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definition - isotopic signature

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Isotopic signature

                   

An isotopic signature (also isotopic fingerprint) is a ratio of stable or unstable isotopes of particular elements found in an investigated material. The atomic mass of different isotopes affect their chemical kinetic behavior, leading to natural isotope separation processes.

Isotopic signature is identified by isotope analysis.

Contents

  Carbon isotopes

Algal group δ13C range[1]
HCO3-using red algae −22.5‰ – −9.6‰
CO2-using red algae −34.5‰ – −29.9‰
Brown algae −20.8‰ – −10.5‰
Green algae −20.3‰ – −8.8‰

For example, different sources and sinks of methane have different affinity for the 12C and 13C isotopes, which allows distinguishing between different sources by the 13C/12C ratio in methane in the air. In geochemistry, paleoclimatology and paleoceanography this ratio is called δ13C.

Similarly, carbon in inorganic carbonates shows little isotopic fractionation, while carbon in materials originated by photosynthesis is depleted of the heavier isotopes. In addition, there are two types of plants with different biochemical pathways; the C3 carbon fixation, where the isotope separation effect is more pronounced, C4 carbon fixation, where the heavier 13C is less depleted, and Crassulacean Acid Metabolism (CAM) plants, where the effect is similar but less pronounced than with C4 plants. The different isotope ratios for the two kinds of plants propagate through the food chain, thus it is possible to determine if the principal diet of a human or an animal consists primarily of C3 plants (rice, wheat, soybeans, potatoes) or C4 plants (corn, or corn-fed beef) by isotope analysis of their flesh and bone collagen. Similarly, marine fish contain more 13C than freshwater fish, with values approximating the C4 and C3 plants respectively.

The ratio of carbon-13 and carbon-12 isotopes in these types of plants is as follows:[2]

  • C4 plants: -16 to -10 ‰
  • CAM plants: -20 to -10 ‰
  • C3 plants: -33 to -24 ‰

Limestones formed by precipitation in seas from the atmospheric carbon dioxide contain normal proportion of 13C. Conversely, calcite found in salt domes originates from carbon dioxide formed by oxidation of petroleum, which due to its plant origin is 13C-depleted.

The 14C isotope is important in distinguishing biosynthetized materials from man-made ones. Biogenic chemicals are derived from biospheric carbon, which contains 14C. Carbon in artificially made chemicals is usually derived from fossil fuels like coal or petroleum, where the 14C originally present has decayed below detectable limits. The amount of 14C currently present in a sample therefore indicates the proportion of carbon of biogenic origin.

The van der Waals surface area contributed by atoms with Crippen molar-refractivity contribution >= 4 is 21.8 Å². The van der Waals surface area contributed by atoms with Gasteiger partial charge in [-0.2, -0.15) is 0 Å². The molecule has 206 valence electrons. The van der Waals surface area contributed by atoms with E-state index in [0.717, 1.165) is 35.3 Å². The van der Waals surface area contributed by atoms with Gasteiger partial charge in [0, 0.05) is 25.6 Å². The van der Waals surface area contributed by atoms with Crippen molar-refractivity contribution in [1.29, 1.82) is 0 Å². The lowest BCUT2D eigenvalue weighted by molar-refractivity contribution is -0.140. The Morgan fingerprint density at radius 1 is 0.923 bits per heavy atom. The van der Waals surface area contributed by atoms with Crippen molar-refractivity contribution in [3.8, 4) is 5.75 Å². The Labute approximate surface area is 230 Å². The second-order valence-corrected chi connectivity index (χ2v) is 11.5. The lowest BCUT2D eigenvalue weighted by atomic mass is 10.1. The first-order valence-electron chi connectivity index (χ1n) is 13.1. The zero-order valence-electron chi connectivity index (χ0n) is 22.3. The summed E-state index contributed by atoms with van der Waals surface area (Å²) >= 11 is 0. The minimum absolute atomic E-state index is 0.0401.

Nitrogen isotopes

The ratio of 15N/14N presents a characteristic distinction between herbivores and carnivores, as the movement up along the food chain tends to concentrate the 15N isotope, by 3-4‰ with each step of the food chain (terrestrial plants, with the exception of legumes, have an isotopic ratio of 2-6‰ of N). The tissues and hair of vegans therefore contain significantly lower percentage of 15N than the bodies of people who eat mostly meat. Isotopic analysis of hair is an important source of information for archaeologists, providing clues about the ancient diets; a terrestrial diet produces a different signature than a marine-based diet and this phenomenon has been used in analysing differing cultural attitudes to food sources.[3]

  Oxygen isotopes

Oxygen comes in three variants, but the 17O is so rare that it is very difficult to detect (~0.04% abundant).[4] The ratio of 18O/16O in water depends on the amount of evaporation the water experienced (as 18O is heavier and therefore less likely to vaporize). As the vapor tension depends on the concentration of dissolved salts, the 18O/16O ratio shows correlation on the salinity and temperature of water. As oxygen gets built into the shells of calcium carbonate secreting organisms, such sediments prove a chronological record of temperature and salinity of the water in the area.

Oxygen isotope ratio in atmosphere varies predictably with time of year and geographic location; e.g. there is a 2% difference between 18O-rich precipitation in Montana and 18O-depleted precipitation in Florida Keys. This variability can be used for approximate determination of geographic location of origin of a material; e.g. it is possible to determine where a shipment of uranium oxide was produced. The rate of exchange of surface isotopes with the environment has to be taken in account.[5]

  Lead isotopes